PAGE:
I want to love #ResistanceGenealogy, the hashtag and project started by Jennifer Mendelsohn. The journalist and researcher digs up genealogical information on prominent Trumpsters, especially those who are architects and cheerleaders of the administration’s restrictive stance on immigration. Tomi Lahren’s great-great-grandfather forged citizenship papers; Mike Pence’s family benefited from “chain migration”; James Woods’ ancestors fled famine and moved to Britain as refugees. Plenty of liberals applaud Mendelsohn’s finds; others have joined in the project and contributed to the hashtag with their own family stories. She’s gotten coverage everywhere from Politico to Wonkette to CNN.
But #ResistanceGenealogy is fundamentally flawed. Its popularity showcases the left’s inability to recognize how deeply racism is embedded in the Trump administration’s approach to immigration, and to see clearly what the effects of that racism are.
Starting in the 1830s and 1840s, some American abolitionists advocated for a tactic called moral suasion, arguing that surely white Americans who truly knew about the full horrors of slavery would change their minds and fight for its abolition. They tried to promote fellow feeling, telling stories of separation and sexual abuse to play upon Victorian idealization of family togetherness and womanly virtue. This worked for some listeners, but not for others, whose racism and complicity in the system deadened any natural empathy they might have had. Ending slavery took a war.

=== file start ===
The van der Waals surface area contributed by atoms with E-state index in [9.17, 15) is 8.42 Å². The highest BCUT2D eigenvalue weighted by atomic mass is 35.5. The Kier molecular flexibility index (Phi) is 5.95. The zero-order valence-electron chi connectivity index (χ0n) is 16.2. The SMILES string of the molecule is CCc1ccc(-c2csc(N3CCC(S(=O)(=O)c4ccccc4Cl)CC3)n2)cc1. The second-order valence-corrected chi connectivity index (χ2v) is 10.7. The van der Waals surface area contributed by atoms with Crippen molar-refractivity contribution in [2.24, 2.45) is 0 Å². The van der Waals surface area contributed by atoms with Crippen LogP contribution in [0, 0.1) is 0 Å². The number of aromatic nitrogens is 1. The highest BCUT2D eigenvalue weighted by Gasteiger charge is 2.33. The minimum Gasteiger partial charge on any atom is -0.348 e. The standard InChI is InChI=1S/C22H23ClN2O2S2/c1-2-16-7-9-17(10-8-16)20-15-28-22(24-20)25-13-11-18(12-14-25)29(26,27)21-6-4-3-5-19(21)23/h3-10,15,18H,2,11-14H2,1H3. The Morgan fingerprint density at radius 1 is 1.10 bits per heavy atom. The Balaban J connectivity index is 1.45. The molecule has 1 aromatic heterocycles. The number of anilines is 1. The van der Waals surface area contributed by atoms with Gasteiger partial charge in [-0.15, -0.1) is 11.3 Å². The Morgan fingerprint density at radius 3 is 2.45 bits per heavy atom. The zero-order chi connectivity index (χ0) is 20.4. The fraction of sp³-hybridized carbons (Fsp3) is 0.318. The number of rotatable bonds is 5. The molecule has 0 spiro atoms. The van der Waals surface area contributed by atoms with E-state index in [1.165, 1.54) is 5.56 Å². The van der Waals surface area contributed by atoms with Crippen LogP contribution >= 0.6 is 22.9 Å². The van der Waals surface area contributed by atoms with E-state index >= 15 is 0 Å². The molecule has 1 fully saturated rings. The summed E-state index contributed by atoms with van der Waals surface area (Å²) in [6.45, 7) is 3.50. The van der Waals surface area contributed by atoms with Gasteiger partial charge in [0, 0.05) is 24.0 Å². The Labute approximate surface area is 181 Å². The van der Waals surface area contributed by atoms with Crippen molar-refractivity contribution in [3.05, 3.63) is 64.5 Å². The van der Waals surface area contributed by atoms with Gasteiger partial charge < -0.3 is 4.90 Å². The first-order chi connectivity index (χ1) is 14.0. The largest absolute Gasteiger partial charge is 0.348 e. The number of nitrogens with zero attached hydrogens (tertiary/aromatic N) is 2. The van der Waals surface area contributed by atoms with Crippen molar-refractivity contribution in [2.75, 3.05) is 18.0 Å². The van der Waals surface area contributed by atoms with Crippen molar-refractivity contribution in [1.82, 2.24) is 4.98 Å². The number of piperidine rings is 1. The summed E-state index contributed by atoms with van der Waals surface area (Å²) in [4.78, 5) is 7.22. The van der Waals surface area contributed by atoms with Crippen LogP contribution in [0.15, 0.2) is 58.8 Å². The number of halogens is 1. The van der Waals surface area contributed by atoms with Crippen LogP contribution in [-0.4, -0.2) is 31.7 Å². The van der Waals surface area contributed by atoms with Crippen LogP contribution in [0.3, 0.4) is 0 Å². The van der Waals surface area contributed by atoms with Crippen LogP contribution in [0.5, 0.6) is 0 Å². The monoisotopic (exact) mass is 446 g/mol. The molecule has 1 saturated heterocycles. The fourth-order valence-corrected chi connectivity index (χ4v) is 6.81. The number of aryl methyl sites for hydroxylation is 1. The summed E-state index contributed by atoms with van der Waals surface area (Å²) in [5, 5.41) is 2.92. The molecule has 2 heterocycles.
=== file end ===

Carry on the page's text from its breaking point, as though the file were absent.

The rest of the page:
It feels like we’re making a similar mistake here. Mendelsohn has tweeted that her project is about compassion, and strives for the awakening of empathy. But no extremely moving information about John Kelly’s or Mike Pence’s families from decades ago will make immigration hawks rethink the way they perceive a story like the one about ICE taking an 18-month-old child from his Honduran mother—telling her to strap him into a car seat, and then driving away without allowing her to say goodbye. From an immigration hawk’s point of view, that’s not anyone like their mother, not anyone like their family.